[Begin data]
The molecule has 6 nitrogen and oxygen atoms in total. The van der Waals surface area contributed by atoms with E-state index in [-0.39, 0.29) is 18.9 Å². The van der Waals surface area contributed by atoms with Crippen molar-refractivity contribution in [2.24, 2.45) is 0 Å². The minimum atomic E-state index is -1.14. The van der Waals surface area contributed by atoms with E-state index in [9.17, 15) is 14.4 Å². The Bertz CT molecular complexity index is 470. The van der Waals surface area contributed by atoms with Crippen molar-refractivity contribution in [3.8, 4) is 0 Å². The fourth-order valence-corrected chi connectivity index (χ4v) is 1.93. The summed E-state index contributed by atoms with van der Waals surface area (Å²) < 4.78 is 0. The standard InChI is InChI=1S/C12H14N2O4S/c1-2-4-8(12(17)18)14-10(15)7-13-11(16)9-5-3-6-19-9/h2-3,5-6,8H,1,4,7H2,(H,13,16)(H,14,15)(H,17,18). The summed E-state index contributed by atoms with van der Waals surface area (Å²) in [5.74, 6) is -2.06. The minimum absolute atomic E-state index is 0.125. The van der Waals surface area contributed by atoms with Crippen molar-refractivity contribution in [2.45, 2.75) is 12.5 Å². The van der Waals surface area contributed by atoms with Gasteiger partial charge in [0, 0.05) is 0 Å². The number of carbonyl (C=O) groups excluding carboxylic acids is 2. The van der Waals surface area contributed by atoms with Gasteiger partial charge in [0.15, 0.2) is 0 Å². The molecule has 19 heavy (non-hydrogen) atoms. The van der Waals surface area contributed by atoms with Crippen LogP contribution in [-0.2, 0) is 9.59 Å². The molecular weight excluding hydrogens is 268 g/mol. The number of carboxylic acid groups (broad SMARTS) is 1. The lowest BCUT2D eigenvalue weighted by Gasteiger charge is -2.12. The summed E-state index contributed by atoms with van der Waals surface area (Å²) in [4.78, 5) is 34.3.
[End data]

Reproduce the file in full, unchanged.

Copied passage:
The molecule has 6 nitrogen and oxygen atoms in total. The van der Waals surface area contributed by atoms with E-state index in [-0.39, 0.29) is 18.9 Å². The van der Waals surface area contributed by atoms with Crippen molar-refractivity contribution in [2.24, 2.45) is 0 Å². The minimum atomic E-state index is -1.14. The van der Waals surface area contributed by atoms with E-state index in [9.17, 15) is 14.4 Å². The Bertz CT molecular complexity index is 470. The van der Waals surface area contributed by atoms with Crippen molar-refractivity contribution in [3.8, 4) is 0 Å². The fourth-order valence-corrected chi connectivity index (χ4v) is 1.93. The summed E-state index contributed by atoms with van der Waals surface area (Å²) < 4.78 is 0. The standard InChI is InChI=1S/C12H14N2O4S/c1-2-4-8(12(17)18)14-10(15)7-13-11(16)9-5-3-6-19-9/h2-3,5-6,8H,1,4,7H2,(H,13,16)(H,14,15)(H,17,18). The summed E-state index contributed by atoms with van der Waals surface area (Å²) in [5.74, 6) is -2.06. The minimum absolute atomic E-state index is 0.125. The van der Waals surface area contributed by atoms with Crippen molar-refractivity contribution in [2.45, 2.75) is 12.5 Å². The van der Waals surface area contributed by atoms with Gasteiger partial charge in [0, 0.05) is 0 Å². The number of carbonyl (C=O) groups excluding carboxylic acids is 2. The van der Waals surface area contributed by atoms with Gasteiger partial charge in [0.15, 0.2) is 0 Å². The molecule has 19 heavy (non-hydrogen) atoms. The van der Waals surface area contributed by atoms with Crippen LogP contribution in [-0.2, 0) is 9.59 Å². The molecular weight excluding hydrogens is 268 g/mol. The number of carboxylic acid groups (broad SMARTS) is 1. The lowest BCUT2D eigenvalue weighted by Gasteiger charge is -2.12. The summed E-state index contributed by atoms with van der Waals surface area (Å²) in [4.78, 5) is 34.3.